Syria (185,180 sqm / 20,5 millions):
Arriving in the late afternoon in Damascus after a 3.5 hour journey, I was pleased to notice that people where very friendly and helpful when asked for directions, even offering telephones to make calls. Syria is very much a desert and feels somehow backward. Damascus the capital has some 4,6 millions inhabitants. The old city has both a Muslim and a Christian quarter. I stayed in the “Damascus” hostel in the old city. This is a nice hostel with helpful staff, where coffee and tea is always available. I walked around in the old city, visited some restaurants, bazaars, had a haircut and shave* and strolled around in the city center. The hostel offered some tours in a shared taxi for their customers. Through the 2 tours I made I got to know some local people and fellow travelers. One tour was to the village Maalula, an hour’s travel away, where they have one of the oldest churches in the world*. Here you can still find people who speak Aramaic, the language of Jesus Christ. On the last day I went with two Britons on a trip to the Golan heights in Syria*, which were also within an hour’s drive. It was interesting to see the remains of the 1967 war, when Israelis captured the Golan heights including the town Quneitra which was destroyed at that time. Wherever one drives in Syria there are pictures of the president Bashar al-Assad on big posters* and in all official buildings and many homes. People seem to like and respect Assad, some out of fear perhaps. The turmoil in the middle East has now (in april 2011) reached Syria, mainly the southern part.

Some Restaurants in Damascus:
Haretna Bab Touma in the old city.
Very good restaurant and the service was good – it was popular among locals. I paid around $20 for a very big 3-course dinner.
Elisar – an Arabic restaurant.
This was ok. It had some local starters and mixed grill.

Jordan (89,206 sqm / 6,2 million):
I arrived in the capital, Amman, after around 3 hour’s drive from Damascus in a shared taxi. The city is at an elevation of 800 metres, which meant that the evenings were a bit chilly. Amman is a much smaller city than Damascus with a population of 2.2 million and I was pleased to have more space, more quiet, and less people around me after the crowds of Damascus. The people were friendly, helpful and hospitable. Around two thirds of the population of Jordan are Palestinian or have Palestinian origin. In many cases peoples’ grandparents were born in Palestine. They live in good brotherhood with the Jordanians proper, have the same rights and have contributed a lot to the city and its development. I visited one of the districs where they live and a home of one of them in Amman*. The agenda in Amman was visiting the Citadel*, excavated ruins of a palace dating from about AD 720. It is situated on Amman's highest hill* with a great view. I also visited the restored Roman theatre in the city centre. Because our company sponsors the SOS children's village, I took a ferry to visit a SOS children’s village in the suburb of Amman* (see special photo gallery from the visit). I also had a look at the modern anjstreet* with European style shops and coffeehouses, and met with the lovely and helpful Icelandic consul in Jordan, Miss Stefania Khaleik. At the good hotel Granada, at an excellent location in Amman, I had the pleasure of being invited to a 30th birthday party. This was celebrated outdoors during daytime at the bar in the hotel* (?). Many of those attending the party, whom I had good conversations with, had a European celebrity look, not at all the look that many would expect from the stereotype of Jordanians. The womens shoes* very also quite memorable.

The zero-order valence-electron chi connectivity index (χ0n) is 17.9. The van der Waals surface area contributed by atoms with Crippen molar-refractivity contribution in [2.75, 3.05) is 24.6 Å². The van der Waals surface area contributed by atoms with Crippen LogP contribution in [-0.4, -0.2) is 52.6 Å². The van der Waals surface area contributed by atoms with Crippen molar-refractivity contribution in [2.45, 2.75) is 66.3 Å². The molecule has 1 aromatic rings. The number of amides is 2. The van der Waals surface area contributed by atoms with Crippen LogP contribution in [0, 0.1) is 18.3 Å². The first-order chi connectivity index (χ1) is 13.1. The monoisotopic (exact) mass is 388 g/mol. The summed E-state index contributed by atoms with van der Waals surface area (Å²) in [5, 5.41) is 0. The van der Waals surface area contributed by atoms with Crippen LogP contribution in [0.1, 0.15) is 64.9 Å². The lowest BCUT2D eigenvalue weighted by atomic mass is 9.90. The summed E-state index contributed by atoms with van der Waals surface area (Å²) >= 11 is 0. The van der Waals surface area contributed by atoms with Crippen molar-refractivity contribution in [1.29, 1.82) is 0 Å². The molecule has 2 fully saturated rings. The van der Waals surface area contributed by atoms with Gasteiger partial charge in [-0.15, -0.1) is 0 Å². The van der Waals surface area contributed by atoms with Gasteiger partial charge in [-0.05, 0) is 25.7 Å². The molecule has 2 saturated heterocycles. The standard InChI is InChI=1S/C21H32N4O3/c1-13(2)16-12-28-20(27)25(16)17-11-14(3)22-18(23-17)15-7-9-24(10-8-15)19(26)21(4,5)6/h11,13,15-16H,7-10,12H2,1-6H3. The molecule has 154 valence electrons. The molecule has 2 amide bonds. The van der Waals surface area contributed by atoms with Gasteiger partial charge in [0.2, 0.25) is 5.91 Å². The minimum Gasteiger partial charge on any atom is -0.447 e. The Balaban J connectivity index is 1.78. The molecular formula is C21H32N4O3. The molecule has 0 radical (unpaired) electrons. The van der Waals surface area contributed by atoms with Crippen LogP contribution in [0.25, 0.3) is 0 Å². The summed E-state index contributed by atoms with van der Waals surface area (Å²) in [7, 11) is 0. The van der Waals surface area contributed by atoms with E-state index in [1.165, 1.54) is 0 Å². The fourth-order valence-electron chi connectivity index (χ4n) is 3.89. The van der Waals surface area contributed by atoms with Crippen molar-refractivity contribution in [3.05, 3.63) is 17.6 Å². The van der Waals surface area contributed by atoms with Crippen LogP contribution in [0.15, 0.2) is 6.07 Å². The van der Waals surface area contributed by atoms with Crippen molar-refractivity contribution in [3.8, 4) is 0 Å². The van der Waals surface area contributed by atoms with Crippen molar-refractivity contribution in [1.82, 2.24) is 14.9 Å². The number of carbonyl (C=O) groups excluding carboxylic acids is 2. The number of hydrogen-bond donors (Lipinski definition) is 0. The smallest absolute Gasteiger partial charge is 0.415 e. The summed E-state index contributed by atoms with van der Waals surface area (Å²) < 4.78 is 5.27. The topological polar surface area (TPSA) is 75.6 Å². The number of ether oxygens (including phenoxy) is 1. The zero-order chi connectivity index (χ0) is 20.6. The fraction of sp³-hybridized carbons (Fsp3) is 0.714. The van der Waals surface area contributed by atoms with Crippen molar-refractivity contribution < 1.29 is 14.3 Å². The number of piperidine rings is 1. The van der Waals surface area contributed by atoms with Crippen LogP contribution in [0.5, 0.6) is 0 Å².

Restaurant:
Old Street restaurant, good food, service and surroundings.